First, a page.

Sliding Glass Doors and Other Openings

Long Division

A quiet revolution has been taking place in the world of the sliding glass door. The first examples were usually custom-designed and became key features of modern houses, capturing the new machine age spirit of the early 20th century. One of the most famous examples is the large moveable window wall connecting

the living room to the terrace at the Villa Savoye near Paris by le Corbusier, of 1931  — you can see how one panel has slid partly to the left past the round  column (photo courtesy Contemporary Practice). Here’s an exterior view, below,

showing the slider closed (photo courtesy Galinsky). Another approach was to design a series of folding panels that can slide together like the bellows of an accordion (hence the name accordion door), as at At Villa E1027, built by

furniture designer Eileen Gray for herself and the architectural critic Jean Badovici on the French Riviera, completed in 1929 (photo courtesy Domusweb).

Frank Lloyd Wright used a version of the accordion door for the living room of Fallingwater, completed in 1937 (photo courtesy flohaus.com). The post World War II saw an explosion of interest in easy indoor-outdoor access and the sliding glass door moved from rarified avant-garde applications to the main stream, especially in the suburban ranch houses of designers like Cliff May. For

example, in May’s own house of 1939 (his third) at Riviera Ranch in Brentwood, the original living room had a large picture window at one end as shown above.

a In 1948 he replaced it with sliding glass doors, which shortly became a classic before-and-after sequence in shelter magazines — helping to popularize the idea of opening up a house to the outdoors (photos by Maynard Parker, courtesy the Maynard Parker Archives at The Huntington Library).

More recently, window and door manufacturers have jumped on the sliding door track, led by companies like Nanawall, offering a myriad of options for folding, single track, and frameless wall systems, top-hung or floor-mounted systems, along with a wide variety of material, glazing, and finish choices. This new house

in Wyoming designed by Studio.BNA Architects uses a folding Nanawall in the living room (photo courtesy the architects). The openings can get very large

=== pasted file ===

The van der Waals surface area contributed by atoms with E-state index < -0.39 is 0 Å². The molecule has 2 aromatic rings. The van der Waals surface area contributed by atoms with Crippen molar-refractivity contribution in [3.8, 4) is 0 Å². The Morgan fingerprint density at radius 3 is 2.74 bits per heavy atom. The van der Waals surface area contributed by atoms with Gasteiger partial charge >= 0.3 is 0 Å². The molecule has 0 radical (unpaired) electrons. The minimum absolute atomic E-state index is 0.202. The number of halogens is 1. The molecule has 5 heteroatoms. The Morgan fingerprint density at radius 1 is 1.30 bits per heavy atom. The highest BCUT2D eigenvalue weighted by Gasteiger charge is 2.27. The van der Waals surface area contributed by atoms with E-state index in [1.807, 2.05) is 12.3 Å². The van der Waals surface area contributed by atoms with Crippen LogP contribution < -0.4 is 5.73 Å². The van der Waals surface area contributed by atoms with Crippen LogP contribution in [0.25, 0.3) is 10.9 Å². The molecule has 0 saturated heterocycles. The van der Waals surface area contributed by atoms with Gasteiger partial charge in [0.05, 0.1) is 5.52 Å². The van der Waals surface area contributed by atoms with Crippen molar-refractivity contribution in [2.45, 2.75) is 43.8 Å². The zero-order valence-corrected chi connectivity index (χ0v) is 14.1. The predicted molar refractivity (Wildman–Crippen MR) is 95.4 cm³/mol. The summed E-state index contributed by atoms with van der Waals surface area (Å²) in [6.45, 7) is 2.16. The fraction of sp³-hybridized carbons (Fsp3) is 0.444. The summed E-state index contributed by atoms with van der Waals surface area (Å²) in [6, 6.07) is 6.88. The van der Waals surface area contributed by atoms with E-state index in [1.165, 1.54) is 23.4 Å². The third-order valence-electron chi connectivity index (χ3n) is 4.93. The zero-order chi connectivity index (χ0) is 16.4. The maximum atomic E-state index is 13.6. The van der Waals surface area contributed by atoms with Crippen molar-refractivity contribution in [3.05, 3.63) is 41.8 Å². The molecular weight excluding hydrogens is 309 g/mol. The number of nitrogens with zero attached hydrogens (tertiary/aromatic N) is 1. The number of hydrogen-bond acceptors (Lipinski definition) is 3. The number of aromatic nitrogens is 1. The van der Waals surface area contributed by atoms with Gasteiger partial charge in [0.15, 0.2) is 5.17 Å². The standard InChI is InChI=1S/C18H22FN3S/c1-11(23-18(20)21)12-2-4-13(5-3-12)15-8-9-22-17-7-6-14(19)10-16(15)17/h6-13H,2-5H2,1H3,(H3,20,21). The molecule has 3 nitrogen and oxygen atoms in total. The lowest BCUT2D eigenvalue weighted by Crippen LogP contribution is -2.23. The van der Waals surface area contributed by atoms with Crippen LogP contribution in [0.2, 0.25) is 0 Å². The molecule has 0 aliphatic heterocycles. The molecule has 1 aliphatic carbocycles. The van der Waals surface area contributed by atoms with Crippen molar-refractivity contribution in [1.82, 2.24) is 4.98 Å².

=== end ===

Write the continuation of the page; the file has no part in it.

indeed and even curve, as this Nanawall example in Sunset‘s Monterey Idea House by architect Robert Bateman Hood illustrates. The sliding glass door is definitely an expanding category at the Home Builder Show. Here’s a clean

lined wood-clad example from Andersen. And here’s a bi-fold example from

Weiland — the panel at the far left can act as a single door when the other folding panels are fixed. And Sierra Pacific Windows showcased its Multi-Slide

Pocketing Doors at the 2013 New American Home in Las Vegas — they slide into pockets at the side of this dramatic — not to say, over the top! — corner of the great room. What would Eileen Gray say?! (Photo by Trent Bell, courtesy Builder.)

 Marianne Cusato in Las Vegas

At the Home Builder Show I saw influential designer Marianne Cusato, who has just teamed up with Royal Moulding & Trim to design a series of window and door surrounds for traditional homes. It’s called the Envelop®

system, with four basic trim styles: Simplicity, Royale, Classic, and Contemporary as shown here — the trims can be installed without the

the header (top piece). These carefully worked out classical profiles complement

Marianne’s other design work, as in the Colonial-inspired Katrina Cottages, such as Plan 514-18, shown here.

For More on Katrina Cottages click here.

2 Responses to Sliding Glass Doors and Other Openings

  1. Dan,
    Great post & brief history of the world of sliding doors. I loved seeing the sliding door system at Villa Savoye. I have never traced Corbu’s design reference back to Japanese shoji doors (he would deny any historic reference of course) but even Wright was coy about his inspiration for the sliding doors at Falling Water. Nice to see your images of doors, old and new. Keep it up!

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